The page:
Diaporthales order of fungi

Diaporthales is an order of sac fungi.

Thyrea, also Thyraea, Thyreae or Thyreai (Θυρέαι), was a town of Cynuria, and was fought over between ancient Argolis and ancient Laconia. Its territory was called the Thyreatis (Θνρεᾶτις). According to Pausanias, Thyrea was named after a mythological figure: Thyraeos, the son of Lycaon.

Helotiaceae family of fungi in the Helotiales order

The Helotiaceae are a family of fungi in the order Helotiales. The distribution of species in the family are widespread, and typically found in tropical areas. There are 117 genera and 826 species in the family.

<i>Sclerotinia</i> genus of fungi

Sclerotinia is a genus of fungi in the family Sclerotiniaceae. The widely distributed genus contains 14 species.

<i>Monilinia</i> genus of fungi

Monilinia is a genus of fungi in the family Sclerotiniaceae.

Bionectriaceae family of fungi

The Bionectriaceae are a family of fungi in the order Hypocreales. A 2008 estimate places 35 genera and 281 species in the family. Species in the family tend to grow on plant material, including woody debris, while some species associate with algae, bryophytes, or other fungi.

Rhytismataceae family of fungi

The Rhytismataceae are a family of fungi in the Rhytismatales order. It contains 55 genera and 728 species.

Harpidium is a genus of fungi within the Lichinaceae family. The genus contains two species.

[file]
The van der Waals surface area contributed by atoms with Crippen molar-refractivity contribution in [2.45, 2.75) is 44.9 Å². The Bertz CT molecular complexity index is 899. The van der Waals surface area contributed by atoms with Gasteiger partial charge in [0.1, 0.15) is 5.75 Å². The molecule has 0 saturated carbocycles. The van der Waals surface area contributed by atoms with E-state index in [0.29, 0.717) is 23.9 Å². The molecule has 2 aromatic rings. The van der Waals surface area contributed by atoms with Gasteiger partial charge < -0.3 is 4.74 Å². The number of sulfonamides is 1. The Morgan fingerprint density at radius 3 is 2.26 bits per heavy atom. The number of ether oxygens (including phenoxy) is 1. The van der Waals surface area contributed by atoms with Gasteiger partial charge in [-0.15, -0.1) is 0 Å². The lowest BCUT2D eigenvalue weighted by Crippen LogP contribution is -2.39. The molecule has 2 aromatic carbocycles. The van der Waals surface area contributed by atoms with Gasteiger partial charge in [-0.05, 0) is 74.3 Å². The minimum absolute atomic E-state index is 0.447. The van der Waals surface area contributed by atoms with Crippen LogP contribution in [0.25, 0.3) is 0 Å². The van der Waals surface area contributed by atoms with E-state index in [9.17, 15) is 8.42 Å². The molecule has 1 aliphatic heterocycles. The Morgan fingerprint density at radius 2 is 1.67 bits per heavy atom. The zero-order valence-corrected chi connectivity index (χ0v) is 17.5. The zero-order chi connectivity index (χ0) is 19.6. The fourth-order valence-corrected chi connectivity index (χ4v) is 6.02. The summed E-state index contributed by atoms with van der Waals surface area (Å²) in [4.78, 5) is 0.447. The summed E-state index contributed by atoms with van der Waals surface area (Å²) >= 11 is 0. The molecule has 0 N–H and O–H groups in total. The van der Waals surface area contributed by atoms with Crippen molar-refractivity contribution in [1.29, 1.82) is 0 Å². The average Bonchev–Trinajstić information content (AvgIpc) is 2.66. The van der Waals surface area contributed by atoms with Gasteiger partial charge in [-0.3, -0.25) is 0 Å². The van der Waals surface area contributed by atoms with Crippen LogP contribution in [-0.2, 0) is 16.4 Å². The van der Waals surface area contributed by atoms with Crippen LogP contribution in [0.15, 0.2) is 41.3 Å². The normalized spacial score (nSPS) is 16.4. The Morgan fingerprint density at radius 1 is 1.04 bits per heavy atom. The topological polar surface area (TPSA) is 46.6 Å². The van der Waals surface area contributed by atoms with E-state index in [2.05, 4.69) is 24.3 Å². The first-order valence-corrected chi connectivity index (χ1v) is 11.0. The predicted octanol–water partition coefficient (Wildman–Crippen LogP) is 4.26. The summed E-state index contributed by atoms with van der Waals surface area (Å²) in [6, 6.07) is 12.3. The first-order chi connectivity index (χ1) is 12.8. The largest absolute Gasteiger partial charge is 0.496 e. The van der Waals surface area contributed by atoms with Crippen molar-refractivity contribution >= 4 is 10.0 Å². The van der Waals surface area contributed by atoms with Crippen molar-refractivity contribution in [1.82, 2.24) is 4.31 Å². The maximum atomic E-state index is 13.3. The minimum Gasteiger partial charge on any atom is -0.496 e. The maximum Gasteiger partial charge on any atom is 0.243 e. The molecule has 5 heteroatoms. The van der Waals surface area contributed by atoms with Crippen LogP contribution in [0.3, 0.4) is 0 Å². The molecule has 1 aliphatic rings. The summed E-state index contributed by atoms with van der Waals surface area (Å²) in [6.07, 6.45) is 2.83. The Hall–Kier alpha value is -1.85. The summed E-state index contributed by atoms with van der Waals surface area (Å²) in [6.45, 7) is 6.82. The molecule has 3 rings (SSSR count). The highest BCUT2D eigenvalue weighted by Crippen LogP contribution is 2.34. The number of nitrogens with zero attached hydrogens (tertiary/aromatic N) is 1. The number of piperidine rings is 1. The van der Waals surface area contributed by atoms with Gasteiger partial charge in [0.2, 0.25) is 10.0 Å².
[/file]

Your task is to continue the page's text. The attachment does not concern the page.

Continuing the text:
The Lahmiales are an order of fungi in the Ascomycota, or sac fungi. The order has not been assigned to any class. The taxon is monotypic and contains a single family, the Lahmiaceae, which in turn contains the single genus Lahmia.

Thyrea may refer to:

Corticioid fungi

The corticioid fungi are a group of fungi in the Basidiomycota typically having effused, smooth basidiocarps that are formed on the undersides of dead tree trunks or branches. They are sometimes colloquially called crust fungi or patch fungi. Originally such fungi were referred to the genus Corticium and subsequently to the family Corticiaceae, but it is now known that all corticioid species are not necessarily closely related. The fact that they look similar is an example of convergent evolution. Since they are often studied as a group, it is convenient to retain the informal (non-taxonomic) name of "corticioid fungi" and this term is frequently used in research papers and other texts.

Hydnoid fungi

The hydnoid fungi are a group of fungi in the Basidiomycota with basidiocarps producing spores on pendant, tooth-like or spine-like projections. They are colloquially called tooth fungi. Originally such fungi were referred to the genus Hydnum, but it is now known that not all hydnoid species are closely related.


Cynuria is an ancient district on the eastern coast of the Peloponnese, between the Argolis and Laconia, so called from the Cynurians, one of the most ancient tribes in the peninsula. It was believed to have taken its name from the mythical Cynurus.


  1. Lumbsch TH, Huhndorf SM (December 2007). "Outline of Ascomycota 2007". Myconet. Chicago, USA: The Field Museum, Department of Botany. 13: 1–58.
  2. Kirk PM, Cannon PF, Minter DW, Stalpers JA (2008). Dictionary of the Fungi (10th ed.). Wallingford: CABI. p. 689. ISBN   0-85199-826-7.